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Our Life With Trees

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Pindo Palms

I have never considered adding a pindo palm to my landscape because of the heavy clay that I live (and garden) in.    But Alvin's latest "freeze fix" has me reconsidering. One of Alvin's friends, who had suffered suffered freeze... Continue Reading →

Honey Mesquite Trees

Honey mesquite trees are fast growing and drought tolerant once established.

Texas Sabal

We have a wide variety of sizes of Texas Sabal Palm trees for sale.

Paloverde ‘Desert Museum’

 Desert museum Paloverde is our newest available product - it's a thornless paloverde!  We harvested the first trees yesterday and were thrilled with the root structure.  In nature, a paloverde tree may have three long roots with very few fibrous... Continue Reading →

Chapote or Texas Persimmons

Texas Persimmons, also known as Chapote, is a small semi-deciduous tree with dark  green leaves. It is often low forking or multi-trunked.   In South Texas, Texas Persimmons performs much like a live oak, retaining its leaves throughout the winter and then dropping... Continue Reading →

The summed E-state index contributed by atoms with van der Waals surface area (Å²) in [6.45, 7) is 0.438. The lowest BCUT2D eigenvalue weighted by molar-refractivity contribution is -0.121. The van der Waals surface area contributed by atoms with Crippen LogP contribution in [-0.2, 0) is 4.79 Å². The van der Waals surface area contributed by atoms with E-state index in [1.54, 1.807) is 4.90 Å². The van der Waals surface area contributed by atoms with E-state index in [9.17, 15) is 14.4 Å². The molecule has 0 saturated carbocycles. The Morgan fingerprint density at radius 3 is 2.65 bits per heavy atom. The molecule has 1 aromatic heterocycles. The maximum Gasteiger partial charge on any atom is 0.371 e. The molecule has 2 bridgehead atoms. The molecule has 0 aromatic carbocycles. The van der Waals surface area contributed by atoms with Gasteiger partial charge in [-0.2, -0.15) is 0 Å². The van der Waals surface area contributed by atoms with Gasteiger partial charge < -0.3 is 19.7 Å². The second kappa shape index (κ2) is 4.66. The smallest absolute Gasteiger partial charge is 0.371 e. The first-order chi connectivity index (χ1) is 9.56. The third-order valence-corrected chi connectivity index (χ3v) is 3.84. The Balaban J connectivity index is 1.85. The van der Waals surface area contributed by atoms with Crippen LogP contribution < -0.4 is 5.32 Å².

Wild Olive or Anacahuita

Sunday was the perfect day to spend outdoors - cool and sunny.  After burning the branches already in the fire pit, we wandered through the yard trimming dead wood to keep the fire going.   It gave us a chance to take... Continue Reading →

Texas Mountain Laurel

Native to Southwest and Central Texas, the blooms of the Texas Mountain Laurel are one of the first signs of spring.      The flowers are typically dark purple but occasionally a tree will bloom in pale lavender or white.   No matter... Continue Reading →

Honey Mesquite

A signature plant of south Texas, the mesquite tree’s popularity as a landscape tree is growing rapidly.    Its spreading canopy gives dappled shade and relief from our brutal summer sun.      The mesquites pictured above are growing along a... Continue Reading →

Texas Sabals – Centurions of the RGV

Stout, strong, majestic, a centurion along the roadways - that’s how I see our native Texas sabal palm.    This is the one palm native to the Rio Grande Valley.   Twenty years ago, the only large native stand could be found at the... Continue Reading →

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